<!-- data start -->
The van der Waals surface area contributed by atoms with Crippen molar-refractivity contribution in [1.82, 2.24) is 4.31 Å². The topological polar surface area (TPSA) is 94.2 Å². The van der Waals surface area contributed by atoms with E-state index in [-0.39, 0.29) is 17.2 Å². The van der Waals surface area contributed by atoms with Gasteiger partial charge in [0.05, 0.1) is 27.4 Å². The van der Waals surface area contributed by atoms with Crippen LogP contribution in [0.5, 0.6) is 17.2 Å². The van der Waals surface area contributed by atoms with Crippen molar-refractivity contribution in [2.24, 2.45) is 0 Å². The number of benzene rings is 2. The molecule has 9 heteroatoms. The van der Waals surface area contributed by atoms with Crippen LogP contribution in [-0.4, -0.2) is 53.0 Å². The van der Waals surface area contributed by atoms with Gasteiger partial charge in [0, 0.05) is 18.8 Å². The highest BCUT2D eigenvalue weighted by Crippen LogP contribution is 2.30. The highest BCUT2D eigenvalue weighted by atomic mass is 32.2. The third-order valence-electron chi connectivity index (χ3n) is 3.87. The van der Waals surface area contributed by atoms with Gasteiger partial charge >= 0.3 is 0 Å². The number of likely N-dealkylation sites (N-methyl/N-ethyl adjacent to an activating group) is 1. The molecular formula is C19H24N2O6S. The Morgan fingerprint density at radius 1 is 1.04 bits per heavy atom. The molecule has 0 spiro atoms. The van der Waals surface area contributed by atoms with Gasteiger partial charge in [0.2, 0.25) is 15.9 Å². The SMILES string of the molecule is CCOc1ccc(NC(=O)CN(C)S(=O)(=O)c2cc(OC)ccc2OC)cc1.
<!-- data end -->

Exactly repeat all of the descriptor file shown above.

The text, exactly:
The van der Waals surface area contributed by atoms with Crippen molar-refractivity contribution in [1.82, 2.24) is 4.31 Å². The topological polar surface area (TPSA) is 94.2 Å². The van der Waals surface area contributed by atoms with E-state index in [-0.39, 0.29) is 17.2 Å². The van der Waals surface area contributed by atoms with Gasteiger partial charge in [0.05, 0.1) is 27.4 Å². The van der Waals surface area contributed by atoms with Crippen LogP contribution in [0.5, 0.6) is 17.2 Å². The van der Waals surface area contributed by atoms with Crippen molar-refractivity contribution in [2.24, 2.45) is 0 Å². The number of benzene rings is 2. The molecule has 9 heteroatoms. The van der Waals surface area contributed by atoms with Crippen LogP contribution in [-0.4, -0.2) is 53.0 Å². The van der Waals surface area contributed by atoms with Gasteiger partial charge in [0, 0.05) is 18.8 Å². The highest BCUT2D eigenvalue weighted by Crippen LogP contribution is 2.30. The highest BCUT2D eigenvalue weighted by atomic mass is 32.2. The third-order valence-electron chi connectivity index (χ3n) is 3.87. The van der Waals surface area contributed by atoms with Gasteiger partial charge >= 0.3 is 0 Å². The number of likely N-dealkylation sites (N-methyl/N-ethyl adjacent to an activating group) is 1. The molecular formula is C19H24N2O6S. The Morgan fingerprint density at radius 1 is 1.04 bits per heavy atom. The molecule has 0 spiro atoms. The van der Waals surface area contributed by atoms with Gasteiger partial charge in [0.2, 0.25) is 15.9 Å². The SMILES string of the molecule is CCOc1ccc(NC(=O)CN(C)S(=O)(=O)c2cc(OC)ccc2OC)cc1.